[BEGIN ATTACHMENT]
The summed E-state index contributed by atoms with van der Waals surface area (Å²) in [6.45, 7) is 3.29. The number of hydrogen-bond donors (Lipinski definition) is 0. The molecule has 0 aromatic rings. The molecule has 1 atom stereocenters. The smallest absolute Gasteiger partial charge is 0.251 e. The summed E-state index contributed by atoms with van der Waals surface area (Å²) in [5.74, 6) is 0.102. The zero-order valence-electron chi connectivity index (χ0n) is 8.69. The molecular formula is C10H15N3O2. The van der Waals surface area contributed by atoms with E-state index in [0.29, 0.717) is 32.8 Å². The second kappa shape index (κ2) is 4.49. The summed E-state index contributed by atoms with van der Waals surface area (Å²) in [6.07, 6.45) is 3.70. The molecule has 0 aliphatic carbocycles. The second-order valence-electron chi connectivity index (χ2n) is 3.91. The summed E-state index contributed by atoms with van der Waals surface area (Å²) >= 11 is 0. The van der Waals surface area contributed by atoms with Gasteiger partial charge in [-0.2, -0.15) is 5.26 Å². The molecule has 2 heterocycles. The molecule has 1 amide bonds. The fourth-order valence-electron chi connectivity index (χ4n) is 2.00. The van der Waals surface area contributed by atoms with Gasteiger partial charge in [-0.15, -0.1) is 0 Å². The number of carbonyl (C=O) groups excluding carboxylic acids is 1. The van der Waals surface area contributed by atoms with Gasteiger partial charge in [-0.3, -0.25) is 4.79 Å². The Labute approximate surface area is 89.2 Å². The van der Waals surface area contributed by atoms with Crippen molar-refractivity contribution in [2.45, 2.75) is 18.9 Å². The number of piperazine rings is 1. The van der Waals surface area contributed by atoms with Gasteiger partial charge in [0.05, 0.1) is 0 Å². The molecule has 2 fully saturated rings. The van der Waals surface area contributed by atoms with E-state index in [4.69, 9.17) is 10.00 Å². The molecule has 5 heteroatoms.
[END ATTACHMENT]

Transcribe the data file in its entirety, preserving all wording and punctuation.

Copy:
The summed E-state index contributed by atoms with van der Waals surface area (Å²) in [6.45, 7) is 3.29. The number of hydrogen-bond donors (Lipinski definition) is 0. The molecule has 0 aromatic rings. The molecule has 1 atom stereocenters. The smallest absolute Gasteiger partial charge is 0.251 e. The summed E-state index contributed by atoms with van der Waals surface area (Å²) in [5.74, 6) is 0.102. The zero-order valence-electron chi connectivity index (χ0n) is 8.69. The molecular formula is C10H15N3O2. The van der Waals surface area contributed by atoms with E-state index in [0.29, 0.717) is 32.8 Å². The second kappa shape index (κ2) is 4.49. The summed E-state index contributed by atoms with van der Waals surface area (Å²) in [6.07, 6.45) is 3.70. The molecule has 0 aliphatic carbocycles. The second-order valence-electron chi connectivity index (χ2n) is 3.91. The summed E-state index contributed by atoms with van der Waals surface area (Å²) >= 11 is 0. The van der Waals surface area contributed by atoms with Gasteiger partial charge in [-0.2, -0.15) is 5.26 Å². The molecule has 2 heterocycles. The molecule has 1 amide bonds. The fourth-order valence-electron chi connectivity index (χ4n) is 2.00. The van der Waals surface area contributed by atoms with Gasteiger partial charge in [-0.15, -0.1) is 0 Å². The number of carbonyl (C=O) groups excluding carboxylic acids is 1. The van der Waals surface area contributed by atoms with Gasteiger partial charge in [-0.3, -0.25) is 4.79 Å². The Labute approximate surface area is 89.2 Å². The van der Waals surface area contributed by atoms with Crippen molar-refractivity contribution in [2.45, 2.75) is 18.9 Å². The number of piperazine rings is 1. The van der Waals surface area contributed by atoms with Gasteiger partial charge in [0.05, 0.1) is 0 Å². The molecule has 2 fully saturated rings. The van der Waals surface area contributed by atoms with E-state index in [4.69, 9.17) is 10.00 Å². The molecule has 5 heteroatoms.